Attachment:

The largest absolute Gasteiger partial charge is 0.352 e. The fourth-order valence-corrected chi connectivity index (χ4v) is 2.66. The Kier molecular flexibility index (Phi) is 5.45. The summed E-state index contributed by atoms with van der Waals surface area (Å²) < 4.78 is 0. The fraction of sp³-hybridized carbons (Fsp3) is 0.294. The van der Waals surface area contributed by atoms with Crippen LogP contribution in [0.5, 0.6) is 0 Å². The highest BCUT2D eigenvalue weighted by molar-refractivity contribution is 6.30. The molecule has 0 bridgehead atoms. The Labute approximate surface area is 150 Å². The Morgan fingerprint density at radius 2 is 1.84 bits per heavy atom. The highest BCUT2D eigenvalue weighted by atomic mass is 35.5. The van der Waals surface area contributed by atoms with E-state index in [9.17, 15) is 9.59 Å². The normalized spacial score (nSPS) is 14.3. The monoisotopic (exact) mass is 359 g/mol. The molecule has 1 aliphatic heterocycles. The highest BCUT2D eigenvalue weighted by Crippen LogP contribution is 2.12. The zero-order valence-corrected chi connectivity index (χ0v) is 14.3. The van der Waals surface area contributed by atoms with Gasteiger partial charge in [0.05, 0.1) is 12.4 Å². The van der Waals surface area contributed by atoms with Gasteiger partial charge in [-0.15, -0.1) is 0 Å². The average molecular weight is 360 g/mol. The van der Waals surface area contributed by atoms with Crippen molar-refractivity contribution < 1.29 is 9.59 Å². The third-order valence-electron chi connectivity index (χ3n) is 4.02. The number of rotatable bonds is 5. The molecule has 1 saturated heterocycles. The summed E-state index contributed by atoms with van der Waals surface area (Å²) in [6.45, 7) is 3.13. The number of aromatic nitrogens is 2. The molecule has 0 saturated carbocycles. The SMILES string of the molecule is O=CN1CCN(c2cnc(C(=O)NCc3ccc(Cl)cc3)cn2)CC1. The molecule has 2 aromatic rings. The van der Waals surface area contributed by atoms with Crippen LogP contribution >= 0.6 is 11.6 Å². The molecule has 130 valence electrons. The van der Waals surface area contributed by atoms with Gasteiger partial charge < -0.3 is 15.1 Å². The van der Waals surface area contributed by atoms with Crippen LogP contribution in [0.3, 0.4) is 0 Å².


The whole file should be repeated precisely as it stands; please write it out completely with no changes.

The largest absolute Gasteiger partial charge is 0.352 e. The fourth-order valence-corrected chi connectivity index (χ4v) is 2.66. The Kier molecular flexibility index (Phi) is 5.45. The summed E-state index contributed by atoms with van der Waals surface area (Å²) < 4.78 is 0. The fraction of sp³-hybridized carbons (Fsp3) is 0.294. The van der Waals surface area contributed by atoms with Crippen LogP contribution in [0.5, 0.6) is 0 Å². The highest BCUT2D eigenvalue weighted by molar-refractivity contribution is 6.30. The molecule has 0 bridgehead atoms. The Labute approximate surface area is 150 Å². The Morgan fingerprint density at radius 2 is 1.84 bits per heavy atom. The highest BCUT2D eigenvalue weighted by atomic mass is 35.5. The van der Waals surface area contributed by atoms with E-state index in [9.17, 15) is 9.59 Å². The normalized spacial score (nSPS) is 14.3. The monoisotopic (exact) mass is 359 g/mol. The molecule has 1 aliphatic heterocycles. The highest BCUT2D eigenvalue weighted by Crippen LogP contribution is 2.12. The zero-order valence-corrected chi connectivity index (χ0v) is 14.3. The van der Waals surface area contributed by atoms with Gasteiger partial charge in [0.05, 0.1) is 12.4 Å². The van der Waals surface area contributed by atoms with Gasteiger partial charge in [-0.15, -0.1) is 0 Å². The average molecular weight is 360 g/mol. The van der Waals surface area contributed by atoms with Crippen molar-refractivity contribution < 1.29 is 9.59 Å². The third-order valence-electron chi connectivity index (χ3n) is 4.02. The number of rotatable bonds is 5. The molecule has 1 saturated heterocycles. The summed E-state index contributed by atoms with van der Waals surface area (Å²) in [6.45, 7) is 3.13. The number of aromatic nitrogens is 2. The molecule has 0 saturated carbocycles. The SMILES string of the molecule is O=CN1CCN(c2cnc(C(=O)NCc3ccc(Cl)cc3)cn2)CC1. The molecule has 2 aromatic rings. The van der Waals surface area contributed by atoms with Crippen LogP contribution >= 0.6 is 11.6 Å². The molecule has 130 valence electrons. The van der Waals surface area contributed by atoms with Gasteiger partial charge < -0.3 is 15.1 Å². The van der Waals surface area contributed by atoms with Crippen LogP contribution in [0.3, 0.4) is 0 Å².